Affordable Housing (copy)

This building at 93 Columbus St. houses four affordable apartments owned by the Charleston Housing Authority. Three of them are vacant. Brad Nettles/Staff

Despite a dire shortage of affordable housing in Charleston, several three-bedroom apartments owned by the city Housing Authority are sitting vacant, and some of them have been that way for months.

“We’re looking for somebody who doesn’t make a whole lot of money who needs a three-bedroom apartment," said Charley Dillard, a vice president at AMCS in West Ashley, which manages the apartments for the Charleston Housing Authority.

In just one small apartment building, on the corner of Columbus and Nassau streets, there are three empty three-bedroom apartments that rent for $927 monthly. On the Charleston peninsula, that's a bargain, considering that new luxury apartments for college students, just four blocks away, rent for $999 per bedroom.

“One thing we don’t allow is an apartment full of college students," Dillard said. “Typically, for us, it’s an adult with children.”

One challenge is finding families who make enough money to afford the rent but not so much money that they would be disqualified from renting. The apartments are not subsidized, but they are only rented to tenants who meet income guidelines.

Under the authority's income limits, a family of four could have a gross income of up to $44,700 and rent one of those apartments. The monthly rent would add up to $11,124 yearly. The income limits for potential tenants are:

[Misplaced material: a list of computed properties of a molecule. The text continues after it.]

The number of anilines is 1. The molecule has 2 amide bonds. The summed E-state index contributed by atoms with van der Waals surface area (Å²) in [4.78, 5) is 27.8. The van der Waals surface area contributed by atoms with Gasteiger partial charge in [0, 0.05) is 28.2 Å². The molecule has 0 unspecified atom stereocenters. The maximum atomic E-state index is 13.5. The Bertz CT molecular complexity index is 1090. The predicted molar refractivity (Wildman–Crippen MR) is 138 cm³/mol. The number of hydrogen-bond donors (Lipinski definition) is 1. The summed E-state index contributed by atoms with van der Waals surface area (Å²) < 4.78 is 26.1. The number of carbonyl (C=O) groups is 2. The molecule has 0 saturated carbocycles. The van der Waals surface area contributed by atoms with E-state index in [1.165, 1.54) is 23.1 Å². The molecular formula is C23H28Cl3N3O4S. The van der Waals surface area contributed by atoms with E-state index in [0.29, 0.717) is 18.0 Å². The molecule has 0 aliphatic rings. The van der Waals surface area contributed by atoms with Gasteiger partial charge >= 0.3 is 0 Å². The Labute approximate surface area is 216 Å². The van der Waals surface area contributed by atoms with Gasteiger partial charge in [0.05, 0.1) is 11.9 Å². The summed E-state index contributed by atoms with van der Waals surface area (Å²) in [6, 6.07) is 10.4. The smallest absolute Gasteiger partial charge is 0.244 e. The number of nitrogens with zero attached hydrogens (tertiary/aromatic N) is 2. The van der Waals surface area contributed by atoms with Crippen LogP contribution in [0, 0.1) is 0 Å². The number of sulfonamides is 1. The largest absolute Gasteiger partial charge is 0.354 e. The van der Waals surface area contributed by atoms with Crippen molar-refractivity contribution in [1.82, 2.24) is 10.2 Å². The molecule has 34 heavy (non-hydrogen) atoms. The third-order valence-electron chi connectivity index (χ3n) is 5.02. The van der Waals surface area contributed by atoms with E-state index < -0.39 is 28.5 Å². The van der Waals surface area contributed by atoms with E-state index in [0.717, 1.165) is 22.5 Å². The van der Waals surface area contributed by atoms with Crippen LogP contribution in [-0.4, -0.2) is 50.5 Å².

• 1 person, $31,320
  • 2 people, $35,760
  • 3 people $40,260
  • 4 people, $44,700
  • 5 people, $48,300
  • 6 people, $51,900

“Sometimes it takes a while to fill them," Dillard said. "Once we fill them, people tend to stay a while."

The Housing Authority's two-bedroom apartments on the peninsula rent quickly. The three-bedroom units are more of a challenge, he said.

Affordable Housing

Notices on the mailboxes at 93 Columbus St. alert the U.S. Postal Service that three of four units there are empty. Brad Nettles/Staff

Two of the vacant apartments at 93 Columbus St. have been unoccupied for more than six months.

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The building at 93 Columbus St. was among two dozen small apartment houses the authority agreed to buy at the end of 2009, taking advantage of Great Recession distressed-sale prices. The authority bought 24 buildings containing 35 apartments at a cost of $1,213,560.

Charleston City Councilman Robert Mitchell represents the area that includes 93 Columbus. He said it's a challenging building for families to live in because there's no yard and limited off-street parking.

“People know (about the apartments), but some of them just don’t want to move there," he said. “It’s a small, little complex. It used to be nasty, at one time."

Mitchell said, under the Housing Authority's ownership, the building is no longer nasty, but for many potential tenants, the $927 monthly rent is too expensive.

“A lot of times, people can’t afford it," he said. “If you’re working in hotels and places like that, you can’t afford that."

AMCS can be reached at 843-579-3023.

Reach David Slade at 843-937-5552. Follow him on Twitter @DSladeNews.

David Slade is a senior Post and Courier reporter. His work has been honored nationally by Society of Professional Journalists, American Society of Newspaper Editors, Scripps foundation and others. Reach him at 843-937-5552 or dslade@postandcourier.com